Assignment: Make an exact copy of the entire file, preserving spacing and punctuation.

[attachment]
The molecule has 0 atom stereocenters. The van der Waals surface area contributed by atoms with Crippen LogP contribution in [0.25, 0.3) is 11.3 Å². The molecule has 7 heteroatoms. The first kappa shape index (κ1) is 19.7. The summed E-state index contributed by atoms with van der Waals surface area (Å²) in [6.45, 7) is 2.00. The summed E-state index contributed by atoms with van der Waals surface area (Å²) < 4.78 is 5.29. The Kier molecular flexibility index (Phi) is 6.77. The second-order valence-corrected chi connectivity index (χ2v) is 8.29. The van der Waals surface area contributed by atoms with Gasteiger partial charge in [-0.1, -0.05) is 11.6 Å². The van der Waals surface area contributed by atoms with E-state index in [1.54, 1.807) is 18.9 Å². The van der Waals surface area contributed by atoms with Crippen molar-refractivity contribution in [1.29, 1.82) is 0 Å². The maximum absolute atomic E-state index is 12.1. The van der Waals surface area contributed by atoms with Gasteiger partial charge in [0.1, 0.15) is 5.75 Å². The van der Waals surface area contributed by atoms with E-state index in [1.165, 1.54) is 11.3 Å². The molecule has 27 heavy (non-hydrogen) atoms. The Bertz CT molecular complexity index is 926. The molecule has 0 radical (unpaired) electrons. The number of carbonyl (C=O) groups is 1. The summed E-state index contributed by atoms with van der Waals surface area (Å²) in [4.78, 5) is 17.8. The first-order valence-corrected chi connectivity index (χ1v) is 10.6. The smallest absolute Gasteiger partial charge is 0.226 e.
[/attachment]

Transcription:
The molecule has 0 atom stereocenters. The van der Waals surface area contributed by atoms with Crippen LogP contribution in [0.25, 0.3) is 11.3 Å². The molecule has 7 heteroatoms. The first kappa shape index (κ1) is 19.7. The summed E-state index contributed by atoms with van der Waals surface area (Å²) in [6.45, 7) is 2.00. The summed E-state index contributed by atoms with van der Waals surface area (Å²) < 4.78 is 5.29. The Kier molecular flexibility index (Phi) is 6.77. The second-order valence-corrected chi connectivity index (χ2v) is 8.29. The van der Waals surface area contributed by atoms with Gasteiger partial charge in [-0.1, -0.05) is 11.6 Å². The van der Waals surface area contributed by atoms with E-state index in [1.54, 1.807) is 18.9 Å². The van der Waals surface area contributed by atoms with Crippen molar-refractivity contribution in [1.29, 1.82) is 0 Å². The maximum absolute atomic E-state index is 12.1. The van der Waals surface area contributed by atoms with Gasteiger partial charge in [0.1, 0.15) is 5.75 Å². The van der Waals surface area contributed by atoms with E-state index in [1.165, 1.54) is 11.3 Å². The molecule has 27 heavy (non-hydrogen) atoms. The Bertz CT molecular complexity index is 926. The molecule has 0 radical (unpaired) electrons. The number of carbonyl (C=O) groups is 1. The summed E-state index contributed by atoms with van der Waals surface area (Å²) in [4.78, 5) is 17.8. The first-order valence-corrected chi connectivity index (χ1v) is 10.6. The smallest absolute Gasteiger partial charge is 0.226 e.